TAPE 2

MARIE ASSAAD: the course, no, we learnt from each other, because Aida is well experienced professor in psychology and all, but she said as a member of the task force of the women work, you really… you have very deep experience with each other and respected each other and listen to each other, this is part of the building a college, having this common interest a common issue, and learning how to listen to each other and respect each other. And I always say to people “it’s no use if you don’t build a ?? “.
I dream of building a coalition around the around the position of the president and not have one president, that’s my philosophy at work.

NICOLE PRATT: And do you think the government responded adequately to the pressure placed by the task force?

MA: responding adequately is very different, the government was forced to respond, I will just give you an example
Where the minister of health was giving lip service to… women and adolescents and he said he had allowed a committee after the film and the pressure of everybody and they had a commission of people to say that the girls will be examined and if necessary they will be circumcised. So we give the ?? , and when people told us “what do you think of the minister of health?” I said “doesn’t he go and visit you in New York or visit you in Geneva, ask him what he’s doing there”. So we built a coalition with women across the world to help us to tell our officials what should be done, and that helped a lot.
Because we said we are respecting our minister, because he is our minister and we must be polite with our minister, but we push the others asking the question, that’s all.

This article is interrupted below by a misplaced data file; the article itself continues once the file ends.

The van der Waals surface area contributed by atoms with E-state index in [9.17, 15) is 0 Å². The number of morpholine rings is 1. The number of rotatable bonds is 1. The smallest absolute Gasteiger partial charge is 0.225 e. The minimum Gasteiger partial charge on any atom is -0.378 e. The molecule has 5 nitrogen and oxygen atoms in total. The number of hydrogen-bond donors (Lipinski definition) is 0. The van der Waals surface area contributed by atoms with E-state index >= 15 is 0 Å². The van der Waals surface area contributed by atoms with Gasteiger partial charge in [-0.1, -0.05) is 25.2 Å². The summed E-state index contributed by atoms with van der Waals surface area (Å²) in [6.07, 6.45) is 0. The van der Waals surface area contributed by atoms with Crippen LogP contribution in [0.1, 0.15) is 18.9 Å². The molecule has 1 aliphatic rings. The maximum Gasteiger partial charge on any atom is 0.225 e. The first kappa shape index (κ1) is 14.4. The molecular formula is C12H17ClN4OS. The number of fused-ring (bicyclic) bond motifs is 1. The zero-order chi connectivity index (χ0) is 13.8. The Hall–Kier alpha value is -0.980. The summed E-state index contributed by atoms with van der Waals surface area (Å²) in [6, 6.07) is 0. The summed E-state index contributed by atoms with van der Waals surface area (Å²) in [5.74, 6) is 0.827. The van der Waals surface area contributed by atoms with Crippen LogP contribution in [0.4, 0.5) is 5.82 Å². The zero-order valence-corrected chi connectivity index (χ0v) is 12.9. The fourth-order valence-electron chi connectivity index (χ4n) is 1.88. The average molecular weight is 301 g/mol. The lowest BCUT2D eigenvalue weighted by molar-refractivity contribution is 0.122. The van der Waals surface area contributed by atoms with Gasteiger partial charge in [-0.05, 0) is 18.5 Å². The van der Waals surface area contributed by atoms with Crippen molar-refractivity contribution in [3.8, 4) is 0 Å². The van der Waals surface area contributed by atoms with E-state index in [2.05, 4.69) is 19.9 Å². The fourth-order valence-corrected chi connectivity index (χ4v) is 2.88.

Women were very shy members in NGO in Upper Egypt or somewhere, and we would go and speak about reproductive health, and men who say “what about female circumcision? Isn’t it part of the reproductive health? It’s not considered part of the reproductive health?” childhood and the nurse and delivery and family planning but not circumcision. So we forced the issue on the agenda of different ministers this way. And as a result we had some people who formed a directory how to train doctors to include this as part of the reproductive health, whenever took it as an issue alone, I thought it’s a part of women and the care of women and children and all… or children and reproductive health.
It is a realistic approach but important, we don’t divide the human being, so you don’t divide the issues such that.

NP: How did you make the shift then to working on FGN to then working with Zabbaleen?

MA: you see… FGN by the time I came back, many people had taken over FGN and I wasn’t the first but I’ve learnt a lot working with FGN. And when they asked me about Zabbaleen it wasn’t a problem for me because the skills and if developed working on FGN which is a taboo issue, was exactly working with them. I started working on women and children, because when I went… and I am very social, I went and spent a long time just visiting from one home to the other, so I noticed from the observation that there was crucial group that is oppressed and nobody speaks about it, and nobody had any program for them until ?? Child birth and so on but not really empowering women and protecting the children. A strategy that… and I just spent three years walking, there was one person who was there… non who serve the public have visited the homes to protect the children for disease and so on, we talked to each other, so twice a week or three times a week I will go and make the tours on different houses. So they… because they learnt to love her so much because she was giving them service, then they accepted me, and so they were really speaking to me about their problems and so on, and then I found that by listening to them and taking from them their problems was much more effective than for me coming and telling ?? No, they were ??? , and I was helping them to see that I am just assisting you to do this. The most effective thing I’ve done that if find excellent is that when I used to visit them I told them “look, I want to hear you because you raise such lovely children on the most worst environment, among garbage and flies and everything